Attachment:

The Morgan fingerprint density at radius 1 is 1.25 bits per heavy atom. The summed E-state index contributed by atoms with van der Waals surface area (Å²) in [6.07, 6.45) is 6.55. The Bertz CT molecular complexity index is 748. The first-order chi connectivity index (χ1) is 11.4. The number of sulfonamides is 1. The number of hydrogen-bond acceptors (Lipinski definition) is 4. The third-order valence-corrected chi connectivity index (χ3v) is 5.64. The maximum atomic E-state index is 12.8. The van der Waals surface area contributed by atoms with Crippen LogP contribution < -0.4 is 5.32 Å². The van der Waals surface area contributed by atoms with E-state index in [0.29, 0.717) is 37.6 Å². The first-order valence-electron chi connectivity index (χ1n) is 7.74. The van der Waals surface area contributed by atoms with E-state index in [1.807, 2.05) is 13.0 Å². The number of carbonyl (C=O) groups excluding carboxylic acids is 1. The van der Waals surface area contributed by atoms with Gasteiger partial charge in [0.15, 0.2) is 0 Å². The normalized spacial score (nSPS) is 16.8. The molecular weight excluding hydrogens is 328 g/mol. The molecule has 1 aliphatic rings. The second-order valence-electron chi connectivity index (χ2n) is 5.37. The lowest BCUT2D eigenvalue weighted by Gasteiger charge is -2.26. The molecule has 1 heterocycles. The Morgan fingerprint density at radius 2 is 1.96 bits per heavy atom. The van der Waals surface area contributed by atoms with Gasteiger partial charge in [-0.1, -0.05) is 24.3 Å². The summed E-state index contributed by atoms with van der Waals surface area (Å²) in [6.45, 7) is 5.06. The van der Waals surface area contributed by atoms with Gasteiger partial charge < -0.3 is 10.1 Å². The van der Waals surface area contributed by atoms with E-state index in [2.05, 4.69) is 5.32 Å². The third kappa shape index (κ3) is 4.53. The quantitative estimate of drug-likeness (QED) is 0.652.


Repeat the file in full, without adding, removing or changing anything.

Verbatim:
The Morgan fingerprint density at radius 1 is 1.25 bits per heavy atom. The summed E-state index contributed by atoms with van der Waals surface area (Å²) in [6.07, 6.45) is 6.55. The Bertz CT molecular complexity index is 748. The first-order chi connectivity index (χ1) is 11.4. The number of sulfonamides is 1. The number of hydrogen-bond acceptors (Lipinski definition) is 4. The third-order valence-corrected chi connectivity index (χ3v) is 5.64. The maximum atomic E-state index is 12.8. The van der Waals surface area contributed by atoms with Crippen LogP contribution < -0.4 is 5.32 Å². The van der Waals surface area contributed by atoms with E-state index in [0.29, 0.717) is 37.6 Å². The first-order valence-electron chi connectivity index (χ1n) is 7.74. The van der Waals surface area contributed by atoms with E-state index in [1.807, 2.05) is 13.0 Å². The number of carbonyl (C=O) groups excluding carboxylic acids is 1. The van der Waals surface area contributed by atoms with Gasteiger partial charge in [0.15, 0.2) is 0 Å². The normalized spacial score (nSPS) is 16.8. The molecular weight excluding hydrogens is 328 g/mol. The molecule has 1 aliphatic rings. The second-order valence-electron chi connectivity index (χ2n) is 5.37. The lowest BCUT2D eigenvalue weighted by Gasteiger charge is -2.26. The molecule has 1 heterocycles. The Morgan fingerprint density at radius 2 is 1.96 bits per heavy atom. The van der Waals surface area contributed by atoms with Gasteiger partial charge in [-0.1, -0.05) is 24.3 Å². The summed E-state index contributed by atoms with van der Waals surface area (Å²) in [6.45, 7) is 5.06. The van der Waals surface area contributed by atoms with Gasteiger partial charge < -0.3 is 10.1 Å². The van der Waals surface area contributed by atoms with E-state index in [2.05, 4.69) is 5.32 Å². The third kappa shape index (κ3) is 4.53. The quantitative estimate of drug-likeness (QED) is 0.652.